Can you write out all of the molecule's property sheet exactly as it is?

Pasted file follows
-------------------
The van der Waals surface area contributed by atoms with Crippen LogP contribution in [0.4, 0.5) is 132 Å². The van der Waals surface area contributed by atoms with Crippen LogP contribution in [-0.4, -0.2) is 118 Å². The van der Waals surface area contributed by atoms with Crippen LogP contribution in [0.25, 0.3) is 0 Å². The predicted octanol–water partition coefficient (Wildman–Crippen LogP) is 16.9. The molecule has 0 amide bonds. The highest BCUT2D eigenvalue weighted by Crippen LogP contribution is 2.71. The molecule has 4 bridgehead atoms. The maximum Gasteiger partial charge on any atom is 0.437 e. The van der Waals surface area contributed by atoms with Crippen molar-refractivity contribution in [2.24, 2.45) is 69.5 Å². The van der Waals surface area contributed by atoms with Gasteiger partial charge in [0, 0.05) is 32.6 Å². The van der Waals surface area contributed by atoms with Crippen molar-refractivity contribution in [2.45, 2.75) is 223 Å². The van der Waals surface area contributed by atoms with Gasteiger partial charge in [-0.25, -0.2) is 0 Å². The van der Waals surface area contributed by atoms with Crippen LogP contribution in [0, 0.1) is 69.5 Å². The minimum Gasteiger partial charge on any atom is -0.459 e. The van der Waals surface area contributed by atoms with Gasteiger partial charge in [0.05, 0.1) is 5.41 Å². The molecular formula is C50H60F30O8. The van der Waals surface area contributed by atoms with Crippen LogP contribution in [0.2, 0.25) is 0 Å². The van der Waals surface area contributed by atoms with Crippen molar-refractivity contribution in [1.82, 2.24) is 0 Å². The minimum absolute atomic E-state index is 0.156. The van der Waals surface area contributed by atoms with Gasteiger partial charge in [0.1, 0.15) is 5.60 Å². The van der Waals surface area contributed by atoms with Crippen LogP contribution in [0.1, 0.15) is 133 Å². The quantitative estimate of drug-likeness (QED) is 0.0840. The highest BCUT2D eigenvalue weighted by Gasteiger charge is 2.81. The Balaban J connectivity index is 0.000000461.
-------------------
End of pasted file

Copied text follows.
The van der Waals surface area contributed by atoms with Crippen LogP contribution in [0.4, 0.5) is 132 Å². The van der Waals surface area contributed by atoms with Crippen LogP contribution in [-0.4, -0.2) is 118 Å². The van der Waals surface area contributed by atoms with Crippen LogP contribution in [0.25, 0.3) is 0 Å². The predicted octanol–water partition coefficient (Wildman–Crippen LogP) is 16.9. The molecule has 0 amide bonds. The highest BCUT2D eigenvalue weighted by Crippen LogP contribution is 2.71. The molecule has 4 bridgehead atoms. The maximum Gasteiger partial charge on any atom is 0.437 e. The van der Waals surface area contributed by atoms with Crippen molar-refractivity contribution in [2.24, 2.45) is 69.5 Å². The van der Waals surface area contributed by atoms with Gasteiger partial charge in [0, 0.05) is 32.6 Å². The van der Waals surface area contributed by atoms with Crippen molar-refractivity contribution in [2.45, 2.75) is 223 Å². The van der Waals surface area contributed by atoms with Gasteiger partial charge in [-0.25, -0.2) is 0 Å². The van der Waals surface area contributed by atoms with Crippen LogP contribution in [0, 0.1) is 69.5 Å². The minimum Gasteiger partial charge on any atom is -0.459 e. The van der Waals surface area contributed by atoms with Gasteiger partial charge in [0.05, 0.1) is 5.41 Å². The molecular formula is C50H60F30O8. The van der Waals surface area contributed by atoms with Crippen LogP contribution in [0.2, 0.25) is 0 Å². The van der Waals surface area contributed by atoms with Crippen molar-refractivity contribution in [1.82, 2.24) is 0 Å². The minimum absolute atomic E-state index is 0.156. The van der Waals surface area contributed by atoms with Gasteiger partial charge in [0.1, 0.15) is 5.60 Å². The van der Waals surface area contributed by atoms with Crippen LogP contribution in [0.1, 0.15) is 133 Å². The quantitative estimate of drug-likeness (QED) is 0.0840. The highest BCUT2D eigenvalue weighted by Gasteiger charge is 2.81. The Balaban J connectivity index is 0.000000461.